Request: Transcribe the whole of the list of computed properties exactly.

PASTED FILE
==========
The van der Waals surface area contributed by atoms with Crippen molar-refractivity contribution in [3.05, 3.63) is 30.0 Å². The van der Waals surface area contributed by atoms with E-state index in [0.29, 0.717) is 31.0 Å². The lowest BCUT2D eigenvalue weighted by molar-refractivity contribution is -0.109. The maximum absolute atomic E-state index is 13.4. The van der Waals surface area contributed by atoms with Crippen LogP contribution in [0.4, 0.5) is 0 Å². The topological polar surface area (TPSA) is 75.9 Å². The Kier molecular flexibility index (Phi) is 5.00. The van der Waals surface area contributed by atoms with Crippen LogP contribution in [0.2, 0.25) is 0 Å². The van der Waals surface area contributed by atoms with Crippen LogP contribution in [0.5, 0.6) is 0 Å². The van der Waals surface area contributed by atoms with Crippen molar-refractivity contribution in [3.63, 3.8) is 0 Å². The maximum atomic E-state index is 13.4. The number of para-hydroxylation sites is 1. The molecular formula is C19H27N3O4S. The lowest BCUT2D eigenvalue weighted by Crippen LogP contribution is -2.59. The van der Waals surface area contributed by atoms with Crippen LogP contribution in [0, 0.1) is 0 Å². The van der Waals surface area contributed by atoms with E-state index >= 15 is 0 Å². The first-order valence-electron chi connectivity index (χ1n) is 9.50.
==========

The van der Waals surface area contributed by atoms with Crippen molar-refractivity contribution in [3.05, 3.63) is 30.0 Å². The van der Waals surface area contributed by atoms with E-state index in [0.29, 0.717) is 31.0 Å². The lowest BCUT2D eigenvalue weighted by molar-refractivity contribution is -0.109. The maximum absolute atomic E-state index is 13.4. The van der Waals surface area contributed by atoms with Crippen LogP contribution in [0.4, 0.5) is 0 Å². The topological polar surface area (TPSA) is 75.9 Å². The Kier molecular flexibility index (Phi) is 5.00. The van der Waals surface area contributed by atoms with Crippen LogP contribution in [0.2, 0.25) is 0 Å². The van der Waals surface area contributed by atoms with Crippen LogP contribution in [0.5, 0.6) is 0 Å². The van der Waals surface area contributed by atoms with Crippen molar-refractivity contribution in [3.63, 3.8) is 0 Å². The maximum atomic E-state index is 13.4. The number of para-hydroxylation sites is 1. The molecular formula is C19H27N3O4S. The lowest BCUT2D eigenvalue weighted by Crippen LogP contribution is -2.59. The van der Waals surface area contributed by atoms with Crippen LogP contribution in [0, 0.1) is 0 Å². The van der Waals surface area contributed by atoms with E-state index >= 15 is 0 Å². The first-order valence-electron chi connectivity index (χ1n) is 9.50.